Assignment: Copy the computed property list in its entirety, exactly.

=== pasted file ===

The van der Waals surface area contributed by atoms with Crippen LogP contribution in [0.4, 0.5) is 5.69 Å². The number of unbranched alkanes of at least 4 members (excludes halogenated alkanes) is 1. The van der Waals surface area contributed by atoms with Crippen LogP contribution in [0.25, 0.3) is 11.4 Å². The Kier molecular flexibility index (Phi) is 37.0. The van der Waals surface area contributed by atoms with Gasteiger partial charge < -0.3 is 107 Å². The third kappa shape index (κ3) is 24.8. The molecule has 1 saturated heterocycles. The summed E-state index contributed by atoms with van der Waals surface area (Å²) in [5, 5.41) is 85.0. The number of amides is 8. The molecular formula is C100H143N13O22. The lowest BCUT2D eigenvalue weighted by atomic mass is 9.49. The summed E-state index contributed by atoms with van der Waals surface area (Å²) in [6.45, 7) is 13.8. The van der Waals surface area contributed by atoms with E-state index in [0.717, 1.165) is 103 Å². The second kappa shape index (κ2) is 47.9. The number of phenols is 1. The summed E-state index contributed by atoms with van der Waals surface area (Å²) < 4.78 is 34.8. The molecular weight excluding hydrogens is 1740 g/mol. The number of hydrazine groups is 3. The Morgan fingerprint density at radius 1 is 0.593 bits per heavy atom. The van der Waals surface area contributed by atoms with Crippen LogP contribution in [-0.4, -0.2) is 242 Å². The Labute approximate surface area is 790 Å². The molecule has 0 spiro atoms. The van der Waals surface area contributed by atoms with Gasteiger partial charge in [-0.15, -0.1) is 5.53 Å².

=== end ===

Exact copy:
The van der Waals surface area contributed by atoms with Crippen LogP contribution in [0.4, 0.5) is 5.69 Å². The number of unbranched alkanes of at least 4 members (excludes halogenated alkanes) is 1. The van der Waals surface area contributed by atoms with Crippen LogP contribution in [0.25, 0.3) is 11.4 Å². The Kier molecular flexibility index (Phi) is 37.0. The van der Waals surface area contributed by atoms with Gasteiger partial charge < -0.3 is 107 Å². The third kappa shape index (κ3) is 24.8. The molecule has 1 saturated heterocycles. The summed E-state index contributed by atoms with van der Waals surface area (Å²) in [5, 5.41) is 85.0. The number of amides is 8. The molecular formula is C100H143N13O22. The lowest BCUT2D eigenvalue weighted by atomic mass is 9.49. The summed E-state index contributed by atoms with van der Waals surface area (Å²) in [6.45, 7) is 13.8. The van der Waals surface area contributed by atoms with E-state index in [0.717, 1.165) is 103 Å². The second kappa shape index (κ2) is 47.9. The number of phenols is 1. The summed E-state index contributed by atoms with van der Waals surface area (Å²) < 4.78 is 34.8. The molecular weight excluding hydrogens is 1740 g/mol. The number of hydrazine groups is 3. The Morgan fingerprint density at radius 1 is 0.593 bits per heavy atom. The van der Waals surface area contributed by atoms with Crippen LogP contribution in [-0.4, -0.2) is 242 Å². The Labute approximate surface area is 790 Å². The molecule has 0 spiro atoms. The van der Waals surface area contributed by atoms with Gasteiger partial charge in [-0.15, -0.1) is 5.53 Å².